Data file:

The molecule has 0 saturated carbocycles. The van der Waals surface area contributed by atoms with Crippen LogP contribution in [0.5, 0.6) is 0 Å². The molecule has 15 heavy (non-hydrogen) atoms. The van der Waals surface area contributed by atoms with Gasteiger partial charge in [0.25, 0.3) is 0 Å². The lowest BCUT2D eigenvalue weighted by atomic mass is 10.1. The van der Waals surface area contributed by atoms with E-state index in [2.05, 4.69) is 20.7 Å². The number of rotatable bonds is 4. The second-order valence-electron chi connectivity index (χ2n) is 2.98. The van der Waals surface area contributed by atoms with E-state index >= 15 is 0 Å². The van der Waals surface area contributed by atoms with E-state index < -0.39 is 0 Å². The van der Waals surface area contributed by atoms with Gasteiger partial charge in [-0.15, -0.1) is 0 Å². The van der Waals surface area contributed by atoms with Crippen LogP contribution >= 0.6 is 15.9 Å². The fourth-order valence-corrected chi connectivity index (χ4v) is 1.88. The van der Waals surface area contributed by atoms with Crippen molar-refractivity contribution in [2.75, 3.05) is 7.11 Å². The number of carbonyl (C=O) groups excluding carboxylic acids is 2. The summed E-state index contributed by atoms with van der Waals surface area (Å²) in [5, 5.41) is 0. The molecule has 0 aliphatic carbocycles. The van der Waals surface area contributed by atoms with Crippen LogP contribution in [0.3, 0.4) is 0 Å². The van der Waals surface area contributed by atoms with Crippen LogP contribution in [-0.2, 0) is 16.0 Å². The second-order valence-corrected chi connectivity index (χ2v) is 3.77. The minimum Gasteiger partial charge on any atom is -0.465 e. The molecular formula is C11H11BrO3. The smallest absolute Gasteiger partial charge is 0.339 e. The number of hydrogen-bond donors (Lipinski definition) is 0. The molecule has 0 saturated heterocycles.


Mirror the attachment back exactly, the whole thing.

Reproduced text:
The molecule has 0 saturated carbocycles. The van der Waals surface area contributed by atoms with Crippen LogP contribution in [0.5, 0.6) is 0 Å². The molecule has 15 heavy (non-hydrogen) atoms. The van der Waals surface area contributed by atoms with Gasteiger partial charge in [0.25, 0.3) is 0 Å². The lowest BCUT2D eigenvalue weighted by atomic mass is 10.1. The van der Waals surface area contributed by atoms with E-state index in [2.05, 4.69) is 20.7 Å². The number of rotatable bonds is 4. The second-order valence-electron chi connectivity index (χ2n) is 2.98. The van der Waals surface area contributed by atoms with E-state index >= 15 is 0 Å². The van der Waals surface area contributed by atoms with E-state index < -0.39 is 0 Å². The van der Waals surface area contributed by atoms with Gasteiger partial charge in [-0.15, -0.1) is 0 Å². The van der Waals surface area contributed by atoms with Crippen LogP contribution >= 0.6 is 15.9 Å². The fourth-order valence-corrected chi connectivity index (χ4v) is 1.88. The van der Waals surface area contributed by atoms with Crippen molar-refractivity contribution in [2.75, 3.05) is 7.11 Å². The number of carbonyl (C=O) groups excluding carboxylic acids is 2. The summed E-state index contributed by atoms with van der Waals surface area (Å²) in [5, 5.41) is 0. The molecule has 0 aliphatic carbocycles. The van der Waals surface area contributed by atoms with Crippen LogP contribution in [0.3, 0.4) is 0 Å². The van der Waals surface area contributed by atoms with Crippen LogP contribution in [-0.2, 0) is 16.0 Å². The second-order valence-corrected chi connectivity index (χ2v) is 3.77. The minimum Gasteiger partial charge on any atom is -0.465 e. The molecular formula is C11H11BrO3. The smallest absolute Gasteiger partial charge is 0.339 e. The number of hydrogen-bond donors (Lipinski definition) is 0. The molecule has 0 saturated heterocycles.